12 Hunt for the sun Get as much daylight as you c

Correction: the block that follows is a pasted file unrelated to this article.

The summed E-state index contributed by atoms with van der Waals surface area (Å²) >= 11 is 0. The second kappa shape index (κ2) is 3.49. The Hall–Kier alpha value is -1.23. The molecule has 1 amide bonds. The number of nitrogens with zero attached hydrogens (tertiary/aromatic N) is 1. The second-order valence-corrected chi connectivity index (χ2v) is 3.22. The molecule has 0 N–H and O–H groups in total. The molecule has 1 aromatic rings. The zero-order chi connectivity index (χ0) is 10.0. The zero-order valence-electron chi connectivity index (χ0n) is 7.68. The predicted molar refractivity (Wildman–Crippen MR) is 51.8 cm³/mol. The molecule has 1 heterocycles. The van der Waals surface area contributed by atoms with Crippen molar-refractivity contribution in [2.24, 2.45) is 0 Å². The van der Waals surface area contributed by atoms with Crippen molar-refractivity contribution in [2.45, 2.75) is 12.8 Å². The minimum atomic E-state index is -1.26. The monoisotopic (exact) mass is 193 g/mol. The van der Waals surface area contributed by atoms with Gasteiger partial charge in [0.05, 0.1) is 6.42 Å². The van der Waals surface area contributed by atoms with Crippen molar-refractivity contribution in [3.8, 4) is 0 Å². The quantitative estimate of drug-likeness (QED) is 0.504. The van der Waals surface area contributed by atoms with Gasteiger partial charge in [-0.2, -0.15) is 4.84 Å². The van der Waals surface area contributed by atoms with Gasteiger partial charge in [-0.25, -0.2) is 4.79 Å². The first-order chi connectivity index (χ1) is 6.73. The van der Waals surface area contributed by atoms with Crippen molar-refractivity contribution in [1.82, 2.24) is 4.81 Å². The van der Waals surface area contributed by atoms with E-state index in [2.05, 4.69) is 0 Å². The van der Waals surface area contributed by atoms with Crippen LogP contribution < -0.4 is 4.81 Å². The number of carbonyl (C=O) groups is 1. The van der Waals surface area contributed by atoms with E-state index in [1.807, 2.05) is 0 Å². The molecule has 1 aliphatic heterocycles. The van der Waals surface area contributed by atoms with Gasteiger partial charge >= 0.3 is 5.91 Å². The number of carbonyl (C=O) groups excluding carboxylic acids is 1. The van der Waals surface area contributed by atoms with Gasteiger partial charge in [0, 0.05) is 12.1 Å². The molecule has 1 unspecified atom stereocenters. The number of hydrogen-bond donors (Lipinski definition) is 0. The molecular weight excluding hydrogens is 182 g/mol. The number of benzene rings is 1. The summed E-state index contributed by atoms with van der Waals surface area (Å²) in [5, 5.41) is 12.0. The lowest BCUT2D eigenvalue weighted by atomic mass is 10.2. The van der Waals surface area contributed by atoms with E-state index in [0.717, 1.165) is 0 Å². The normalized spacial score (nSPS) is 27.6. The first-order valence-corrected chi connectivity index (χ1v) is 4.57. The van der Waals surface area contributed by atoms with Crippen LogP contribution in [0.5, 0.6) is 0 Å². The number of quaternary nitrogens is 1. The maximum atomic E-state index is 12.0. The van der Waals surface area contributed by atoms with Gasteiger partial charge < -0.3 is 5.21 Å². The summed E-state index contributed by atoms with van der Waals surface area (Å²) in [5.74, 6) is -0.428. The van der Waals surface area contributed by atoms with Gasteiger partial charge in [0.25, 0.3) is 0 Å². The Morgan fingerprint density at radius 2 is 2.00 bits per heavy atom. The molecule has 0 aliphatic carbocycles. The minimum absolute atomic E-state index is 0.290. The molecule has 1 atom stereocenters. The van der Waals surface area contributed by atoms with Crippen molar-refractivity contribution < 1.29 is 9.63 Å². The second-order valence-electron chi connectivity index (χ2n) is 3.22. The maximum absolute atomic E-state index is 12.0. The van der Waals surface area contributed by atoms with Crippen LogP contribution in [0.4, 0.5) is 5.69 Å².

first_img12. Hunt for the sunGet as much daylight as you can. Daylight makes you feel better. Unless you’ve been up all night. Which is never, ever a good idea before a long flight.13. Get some exerciseDo some exercise to boost your endorphins and stretch out the kinks which develop on long haul flights. These days, almost all airline magazines will have a section dedicated to simple exercises for long haul flights.14. Catch up on sleepTry to get as much sleep as you normally would in a 24-hour period – make up any shortfall with a (short) snooze on the day of arrival if necessary.So you’ve worked out how to beat the jet lag and you’re ready to explore the world. Here are some other tips to help you get the most out of your big adventure How to survive a long haulFollow our 10 survival tips for long flights to emerge refreshed, relaxed and ready to start your holiday when you touch down…8 ways to turn your flight into a guaranteed nightmareHere’s a list of what not to do on a flight, from getting drunk to making ill-advised jokes at security.11 top tips to get through the airport quicklyGet your trip off to a flying start and whizz through the airport like a pro with a little help from our well-travelled staff and top travel bloggers.Skyscanner is the world’s travel search engine, helping your money go further on flights, hotels and car hire. ReturnOne wayMulti-cityFromAdd nearby airports ToAdd nearby airportsDepartReturnCabin Class & Travellers1 adult, EconomyDirect flights onlySearch flights Map Learn how to prevent jet lag with these 14 tips, for before, during and after the flight.1. Relax your scheduleKnowing how to prepare for a long-haul flight can mean you start your holiday feeling fresh, rather than fatigued. If you’re someone with a rigid schedule at home, try to relax that schedule during the days before your flight. Having a rigid routine of eating and sleeping will make it harder to adjust to new time zones. If you’re flexible about such arrangements, you’ll start your trip abroad with a major advantage.2. Get a good night’s sleep before you flyPeople often end up having slept for just a few hours before a long flight – whether it’s due to pre-holiday excitement or a deliberate attempt to tire yourself out so that you’ll sleep through the flight. Big mistake. Getting a good night’s sleep before your flight will leave you better equipped to cope with jet lag.3. Avoid arriving at nightIf possible, opt for a flight which arrives in daylight. This will make it easier to stay awake – you’ll be much more tempted to get out and explore if the sun’s shining and you’ve got a full day ahead of you. A more extreme solution? Only fly to destinations within the Greenwich Meridian – destinations with the most similar time zones to the UK. Options include France and Spain and (for the more adventurous) Togo, Ghana and some parts of Antarctica. Jet2Air FranceThomas Cook What causes jet lag?Working out how to prevent jet lag becomes significantly easier when we understand how our bodies work. Our bodies are naturally programmed to do a number of things throughout a 24-hour period, such as eating and sleeping. These built-in routines are known as circadian rhythms, and when we fly they’re thrown into disarray. Moving through time zones can play havoc with our bodies, leading to extreme fatigue along with indigestion, bowel problems, loss of appetite, memory and concentration issues. Sounds rough, right? Well, these are the most common effects of jet lag, but different people can be affected in different ways. And if your next question is “how long does it take to recover from jet lag?” then sorry to disappoint you keen travel planners, but there’s no fixed answer. Jet lag doesn’t just affect different people in different ways. Jet lag effects can vary depending on our age, state of health and stress levels. ReturnOne wayMulti-cityFromAdd nearby airports ToAdd nearby airportsDepart14/08/2019Return21/08/2019Cabin Class & Travellers1 adult, EconomyDirect flights onlySearch flights Map Dreaming of your next adventure? Fly away with some of our most popular airlines: Are certain countries worse for jet lag?The expression goes that west is best, east is a beast, and it’s true. This is because you’ll end up trying to get to sleep when your body is actually waking up, meaning you’re forced to get up at what feels like the middle of the night. To put it another way, your body is better equipped to cope with a longer day than a shorter one. Studies have found that it takes a full day to recover from each time zone you travel through. No matter where you’re going, we’ve got plenty of tips on how to survive a long-haul flight. 9. Set your watchWhen you get on the plane, set your watch to the time of your destination to get yourself psychologically aligned. A warning: don’t get clever and do this beforehand, unless you want to end up with the world’s most ridiculous excuse for missing your flight.10. Keep on movin’Move around regularly and do exercises to keep the blood flowing. And if you’ve ever wondered how to avoid DVT, you should know that good circulation is key. Investing in a pair of flight socks will minimise the risk of DVT and improve circulation (a slowing of which is one of the most common effects of jet lag). Who cares if they look horrendous? This isn’t a fashion show.11. Eat rightA more extreme tip is to start eating three meals a day in line with the new time zone, even if that means cornflakes at 11pm. And if you’re the type of person who enjoys a suppertime snack anyway, it might not be such a burden. 4. Be plane savvyYou don’t have to be a plane-spotter to know that A350s and A380s are two of the best planes for anyone wondering how to beat jet lag. Hi-tech humidification systems help the air retain moisture and LED lighting systems capable of creating 16.7 million shades of colour simulate natural phases of the day, helping stave off jet lag. Another perk is an air purification system which renews the air every two minutes.5. Split up the tripTry and build in a stopover, so your body has more time to adapt to the new routine. This can also slash the price of your airfare. Skyscanner’s multi-city flight search can help you choose the perfect one-day break.6. Avoid the barTempting though it is to kick off your holiday with a pre-flight gin and tonic, the effects of alcohol at altitude will increase tiredness and cause dehydration, making it even harder to beat the inevitable jet lag.7. Sleeping pills are a no noRelying on sleeping pills for long-haul flights is a bad idea. They’re not worth it. They’ll do nothing to assist your recovery from jet lag and will just leave you feeling fuzzy when you land. If you’re in need of some shut-eye, do it the natural way. Unlimited, free hot water is one of the best in-flight freebies, so why not bring your own herbal tea bags?8. Say goodbye to coffeeAvoid caffeine-heavy beverages such as coffee, cola and energy drinks. These artificial stimulants will affect your ability to sleep and increase jet lag recovery time. Your body functions best when it’s hydrated, so drinking lots of water is a great way to offset the effects of jet lag. Related10 things you should never do at the airportAirports can be stressful, alright. While there’s a lot of advice out there for what you should do at an airport, forget there are lots of things that you should never, ever do – from gate lurking to chatting up staff.10 common travel problems and how to deal with themIt’s Sod’s Law, you’re finally off on holiday and you start feeling ill. But don’t worry, it doesn’t have to ruin your trip. From sickness to sunburn, here are 10 of the most common travel problems to look out for (and how best to prevent them). 1. Being unprepared Photo…How to get a good night’s sleep on long flightsGetting to sleep on long-haul flights can be tricky, whether you’re on a cramped, cheap flight to Bangkok, or you figured out how to get an upgrade on that red-eye flight to Dubai. To help you on your way to the land of nod, we’ve put together our top tips…last_img